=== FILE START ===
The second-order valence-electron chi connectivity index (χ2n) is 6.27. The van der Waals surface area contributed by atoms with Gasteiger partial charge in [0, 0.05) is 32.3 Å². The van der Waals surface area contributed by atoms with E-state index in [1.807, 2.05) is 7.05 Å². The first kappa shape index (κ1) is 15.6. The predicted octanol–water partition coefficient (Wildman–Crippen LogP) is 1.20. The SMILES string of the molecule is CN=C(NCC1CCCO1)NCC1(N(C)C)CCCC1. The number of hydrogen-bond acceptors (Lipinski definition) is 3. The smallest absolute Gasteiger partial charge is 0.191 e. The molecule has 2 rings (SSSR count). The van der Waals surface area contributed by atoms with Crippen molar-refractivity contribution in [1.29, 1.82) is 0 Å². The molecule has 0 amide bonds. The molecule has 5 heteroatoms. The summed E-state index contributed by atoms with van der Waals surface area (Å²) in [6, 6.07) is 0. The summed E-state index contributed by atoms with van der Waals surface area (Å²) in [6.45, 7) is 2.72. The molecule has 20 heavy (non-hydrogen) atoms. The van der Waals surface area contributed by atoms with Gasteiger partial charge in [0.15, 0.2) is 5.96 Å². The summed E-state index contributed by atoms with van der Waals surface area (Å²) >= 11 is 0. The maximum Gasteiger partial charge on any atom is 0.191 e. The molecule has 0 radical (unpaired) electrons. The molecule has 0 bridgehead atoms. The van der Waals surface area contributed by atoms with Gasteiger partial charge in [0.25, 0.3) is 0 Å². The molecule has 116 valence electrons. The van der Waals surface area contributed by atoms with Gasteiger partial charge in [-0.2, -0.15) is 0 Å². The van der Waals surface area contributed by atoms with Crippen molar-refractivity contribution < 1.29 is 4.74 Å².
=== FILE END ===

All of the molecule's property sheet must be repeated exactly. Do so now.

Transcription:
The second-order valence-electron chi connectivity index (χ2n) is 6.27. The van der Waals surface area contributed by atoms with Gasteiger partial charge in [0, 0.05) is 32.3 Å². The van der Waals surface area contributed by atoms with E-state index in [1.807, 2.05) is 7.05 Å². The first kappa shape index (κ1) is 15.6. The predicted octanol–water partition coefficient (Wildman–Crippen LogP) is 1.20. The SMILES string of the molecule is CN=C(NCC1CCCO1)NCC1(N(C)C)CCCC1. The number of hydrogen-bond acceptors (Lipinski definition) is 3. The smallest absolute Gasteiger partial charge is 0.191 e. The molecule has 2 rings (SSSR count). The van der Waals surface area contributed by atoms with Crippen molar-refractivity contribution in [1.29, 1.82) is 0 Å². The molecule has 0 amide bonds. The molecule has 5 heteroatoms. The summed E-state index contributed by atoms with van der Waals surface area (Å²) in [6, 6.07) is 0. The summed E-state index contributed by atoms with van der Waals surface area (Å²) in [6.45, 7) is 2.72. The molecule has 20 heavy (non-hydrogen) atoms. The van der Waals surface area contributed by atoms with Gasteiger partial charge in [0.15, 0.2) is 5.96 Å². The summed E-state index contributed by atoms with van der Waals surface area (Å²) >= 11 is 0. The maximum Gasteiger partial charge on any atom is 0.191 e. The molecule has 0 radical (unpaired) electrons. The molecule has 0 bridgehead atoms. The van der Waals surface area contributed by atoms with Gasteiger partial charge in [0.25, 0.3) is 0 Å². The molecule has 116 valence electrons. The van der Waals surface area contributed by atoms with Gasteiger partial charge in [-0.2, -0.15) is 0 Å². The van der Waals surface area contributed by atoms with Crippen molar-refractivity contribution < 1.29 is 4.74 Å².